Review: 'Brigadoon' captures appeal of the highlands

With the thrilling sound of bagpipes on Friday night, Lawrence Community Theatre ushered in its last show of the season, "Brigadoon." This award-winning 1947 Lerner and Loewe musical contains beautiful and memorable Broadway tunes, and Lawrence Community Theatre's production, directed by Mary Doveton with musical direction by Judy Heller, artfully captures this tale's appeal to a universal desire for the perfect place, a Shangri-la, a place of eternal life and love.

New Yorkers Tommy Albright (Mark Skolaut) and Jeff Douglas (Mario Bonilla), lost on a hunting trip in the Scottish highlands, stumble upon the mysterious village of Brigadoon. As the two strangers become involved in the village's preparation for Jean MacLaren (Kendra Verhage) and Charlie Dalrymple's (James Horton) wedding, they discover the secret of Brigadoon: It is enchanted and appears to the outside world for one day every hundred years.

After falling love with Fiona MacLaren (Jayna French), Tommy longs to remain in Brigadoon. Skolaut captures Albright's world-weariness and sings with intensity in numbers like "There But for You Go I" and "Almost Like Being in Love." He and French are particularly effective with their first romantic number, "The Heather on the Hill," which must be rendered with a simple kind of beauty in order to convey the innocence of the budding romance. As Fiona, French gives a spectacular and nuanced performance, handling Loewe's challenging music with an easy and mellifluous voice.

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Kristen VanEngelen, who plays Meg in "Brigadoon," hoists a mug during a scene celebrating her mom's wedding day. "Brigadoon" will begin its three-weekend run on Friday at the Lawrence Community Theatre, 1501 N.H.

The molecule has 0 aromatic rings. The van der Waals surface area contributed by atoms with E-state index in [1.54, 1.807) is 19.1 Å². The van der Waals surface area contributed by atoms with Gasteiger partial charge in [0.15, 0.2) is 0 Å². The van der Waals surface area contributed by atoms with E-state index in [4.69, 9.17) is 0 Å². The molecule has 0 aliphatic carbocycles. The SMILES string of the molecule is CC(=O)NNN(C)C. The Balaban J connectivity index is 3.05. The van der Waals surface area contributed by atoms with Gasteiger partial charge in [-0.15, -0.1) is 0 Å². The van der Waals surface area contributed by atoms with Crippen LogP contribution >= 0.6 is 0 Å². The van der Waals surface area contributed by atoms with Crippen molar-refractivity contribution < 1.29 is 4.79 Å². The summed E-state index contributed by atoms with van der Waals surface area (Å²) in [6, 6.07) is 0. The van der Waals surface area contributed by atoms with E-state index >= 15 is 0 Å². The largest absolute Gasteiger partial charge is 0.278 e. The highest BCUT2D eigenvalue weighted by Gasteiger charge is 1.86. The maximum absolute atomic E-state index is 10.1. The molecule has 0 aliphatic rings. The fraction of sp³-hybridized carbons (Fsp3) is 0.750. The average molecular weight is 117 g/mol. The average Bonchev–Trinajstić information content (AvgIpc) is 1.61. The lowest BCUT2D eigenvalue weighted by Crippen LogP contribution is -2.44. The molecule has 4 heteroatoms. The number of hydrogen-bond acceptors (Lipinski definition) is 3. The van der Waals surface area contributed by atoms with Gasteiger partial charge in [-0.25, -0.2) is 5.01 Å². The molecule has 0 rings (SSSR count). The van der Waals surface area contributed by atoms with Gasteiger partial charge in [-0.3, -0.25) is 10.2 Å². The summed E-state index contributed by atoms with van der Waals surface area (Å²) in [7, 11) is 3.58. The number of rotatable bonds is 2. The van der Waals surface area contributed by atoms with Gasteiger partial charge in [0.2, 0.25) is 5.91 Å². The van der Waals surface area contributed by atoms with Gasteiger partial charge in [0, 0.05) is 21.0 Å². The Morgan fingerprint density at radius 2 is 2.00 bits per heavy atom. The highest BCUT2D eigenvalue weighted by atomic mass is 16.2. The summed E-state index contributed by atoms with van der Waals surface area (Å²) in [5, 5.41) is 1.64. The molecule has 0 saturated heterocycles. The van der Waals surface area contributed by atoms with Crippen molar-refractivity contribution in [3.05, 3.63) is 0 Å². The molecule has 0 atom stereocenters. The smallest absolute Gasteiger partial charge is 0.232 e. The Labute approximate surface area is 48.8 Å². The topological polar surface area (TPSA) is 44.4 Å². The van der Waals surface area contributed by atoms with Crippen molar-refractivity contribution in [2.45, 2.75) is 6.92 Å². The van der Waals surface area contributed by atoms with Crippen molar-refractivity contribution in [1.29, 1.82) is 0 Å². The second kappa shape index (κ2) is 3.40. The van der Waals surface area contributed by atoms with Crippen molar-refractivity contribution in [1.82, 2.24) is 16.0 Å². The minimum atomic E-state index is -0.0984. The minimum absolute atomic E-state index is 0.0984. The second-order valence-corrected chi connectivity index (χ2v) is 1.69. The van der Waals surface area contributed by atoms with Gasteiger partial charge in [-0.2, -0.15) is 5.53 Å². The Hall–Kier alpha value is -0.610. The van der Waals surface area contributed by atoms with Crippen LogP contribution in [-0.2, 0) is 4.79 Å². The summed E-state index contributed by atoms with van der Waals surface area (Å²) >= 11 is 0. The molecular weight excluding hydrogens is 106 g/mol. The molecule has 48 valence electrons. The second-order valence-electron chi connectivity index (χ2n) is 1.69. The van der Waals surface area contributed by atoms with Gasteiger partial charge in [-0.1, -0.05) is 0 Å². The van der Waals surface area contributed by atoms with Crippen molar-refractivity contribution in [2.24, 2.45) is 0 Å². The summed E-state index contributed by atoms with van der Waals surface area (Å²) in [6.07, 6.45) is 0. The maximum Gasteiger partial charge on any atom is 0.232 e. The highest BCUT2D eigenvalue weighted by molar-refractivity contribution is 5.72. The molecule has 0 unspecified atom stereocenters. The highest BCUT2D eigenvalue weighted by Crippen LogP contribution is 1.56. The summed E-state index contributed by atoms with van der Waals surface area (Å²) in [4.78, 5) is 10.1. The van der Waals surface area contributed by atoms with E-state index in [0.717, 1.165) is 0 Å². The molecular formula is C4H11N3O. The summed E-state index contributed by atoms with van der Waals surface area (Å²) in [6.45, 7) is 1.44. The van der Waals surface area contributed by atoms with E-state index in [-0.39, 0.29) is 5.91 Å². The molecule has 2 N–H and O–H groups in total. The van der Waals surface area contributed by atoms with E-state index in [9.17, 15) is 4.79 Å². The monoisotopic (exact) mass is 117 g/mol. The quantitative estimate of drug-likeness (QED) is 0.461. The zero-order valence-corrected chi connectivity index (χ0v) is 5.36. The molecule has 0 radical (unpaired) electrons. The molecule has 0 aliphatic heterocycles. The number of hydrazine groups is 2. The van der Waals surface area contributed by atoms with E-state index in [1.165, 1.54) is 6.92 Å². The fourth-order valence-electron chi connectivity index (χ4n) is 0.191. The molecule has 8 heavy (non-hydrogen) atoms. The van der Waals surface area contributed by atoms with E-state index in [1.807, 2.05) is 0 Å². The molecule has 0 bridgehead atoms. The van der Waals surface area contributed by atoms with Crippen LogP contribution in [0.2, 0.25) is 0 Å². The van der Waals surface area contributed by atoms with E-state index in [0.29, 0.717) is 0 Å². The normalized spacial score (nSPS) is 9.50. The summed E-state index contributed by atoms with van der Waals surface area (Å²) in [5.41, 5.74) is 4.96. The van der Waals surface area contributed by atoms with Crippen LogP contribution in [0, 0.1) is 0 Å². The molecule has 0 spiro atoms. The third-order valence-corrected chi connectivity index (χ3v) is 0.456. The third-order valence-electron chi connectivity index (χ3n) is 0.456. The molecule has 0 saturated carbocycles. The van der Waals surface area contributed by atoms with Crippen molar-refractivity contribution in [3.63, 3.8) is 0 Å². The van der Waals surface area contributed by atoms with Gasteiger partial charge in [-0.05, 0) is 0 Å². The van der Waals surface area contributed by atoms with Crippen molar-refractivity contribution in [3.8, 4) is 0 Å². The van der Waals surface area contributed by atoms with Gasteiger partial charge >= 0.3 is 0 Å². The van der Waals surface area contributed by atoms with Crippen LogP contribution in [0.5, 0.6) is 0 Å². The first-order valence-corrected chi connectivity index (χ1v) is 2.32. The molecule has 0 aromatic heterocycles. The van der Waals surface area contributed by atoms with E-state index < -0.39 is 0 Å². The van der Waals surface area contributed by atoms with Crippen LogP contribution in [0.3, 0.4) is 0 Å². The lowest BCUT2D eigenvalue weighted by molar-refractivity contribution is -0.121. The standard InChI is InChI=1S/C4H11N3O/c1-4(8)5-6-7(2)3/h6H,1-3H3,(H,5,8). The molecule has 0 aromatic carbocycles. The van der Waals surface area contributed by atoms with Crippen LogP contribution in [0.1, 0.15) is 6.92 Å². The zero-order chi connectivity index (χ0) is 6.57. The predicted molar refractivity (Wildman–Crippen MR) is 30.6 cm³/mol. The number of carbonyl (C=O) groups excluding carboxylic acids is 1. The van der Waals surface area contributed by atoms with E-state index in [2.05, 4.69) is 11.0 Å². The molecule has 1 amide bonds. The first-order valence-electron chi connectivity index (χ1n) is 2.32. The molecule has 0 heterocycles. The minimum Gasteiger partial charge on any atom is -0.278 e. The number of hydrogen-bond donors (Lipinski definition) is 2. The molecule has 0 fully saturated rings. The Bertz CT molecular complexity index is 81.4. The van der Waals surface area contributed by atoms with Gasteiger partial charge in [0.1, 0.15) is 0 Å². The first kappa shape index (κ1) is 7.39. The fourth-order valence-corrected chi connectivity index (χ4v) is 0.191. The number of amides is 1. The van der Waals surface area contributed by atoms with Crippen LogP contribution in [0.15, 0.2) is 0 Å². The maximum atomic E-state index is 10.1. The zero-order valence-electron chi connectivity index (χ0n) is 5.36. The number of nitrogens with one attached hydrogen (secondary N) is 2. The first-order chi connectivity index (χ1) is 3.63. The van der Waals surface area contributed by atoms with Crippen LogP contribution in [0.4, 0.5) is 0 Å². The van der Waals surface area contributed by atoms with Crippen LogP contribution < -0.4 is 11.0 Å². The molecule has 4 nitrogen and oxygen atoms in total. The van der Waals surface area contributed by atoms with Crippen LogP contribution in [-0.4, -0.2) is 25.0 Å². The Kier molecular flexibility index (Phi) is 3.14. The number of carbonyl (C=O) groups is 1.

As Tommy's wise-cracking partner, Jeff Douglas, Mario Bonilla shines with sparkle and great timing. He and bubbly Kristen VanEngelen as man-hungry Meg Brockie provide a comic contrast to the leading couple's romance.

Verhage and Horton are aptly paired as the wedding couple. Verhage is sweet and graceful, and although the beautiful "Come to Me, Bend to Me," tests Horton's vocal range, he gives an exuberant rendering of "I'll Go Home with Bonnie Jean," with just the right splash of randy swagger.

"Brigadoon" requires a strong chorus, and this production has one. Certainly there are moments of some individual weaknesses; however, as a group, the women are balanced and strong in "Waitin' for My Dearie" and "Jeannie's Packin' Up," and the men manage musical accuracy and intensity even during the dramatic and difficult chase scene and music.

The cast is ably supported by Dean Bevan as Andrew MacLaren; Pete Peterson as Archie Beaton; Jeff Blair's gruff, hirsute Angus MacGuffie; and Jason Gibson as Jean's sullen, spurned suitor, Harry Beaton. Alfred Lata is a nimble and wise Mr. Lundie, the keeper of the story of Brigadoon's "miracle."

Barbara Wasson's choreography contains some splendid highland flings, which the cast performs with surprising ease, and Carly Fox's elegant turn as a solo dancer is particularly moving as she mourns Harry's sudden death.

The cast looks striking in Annette Cook's costumes. Jack Riegle and Ron Chinn once again create magic with set and lighting designs. Musicians Francene Beal, Elaine Penny and Valance Penn are assisted by pipers Brad West and William Raney, who put the finishing touches on this evocation of the highlands.

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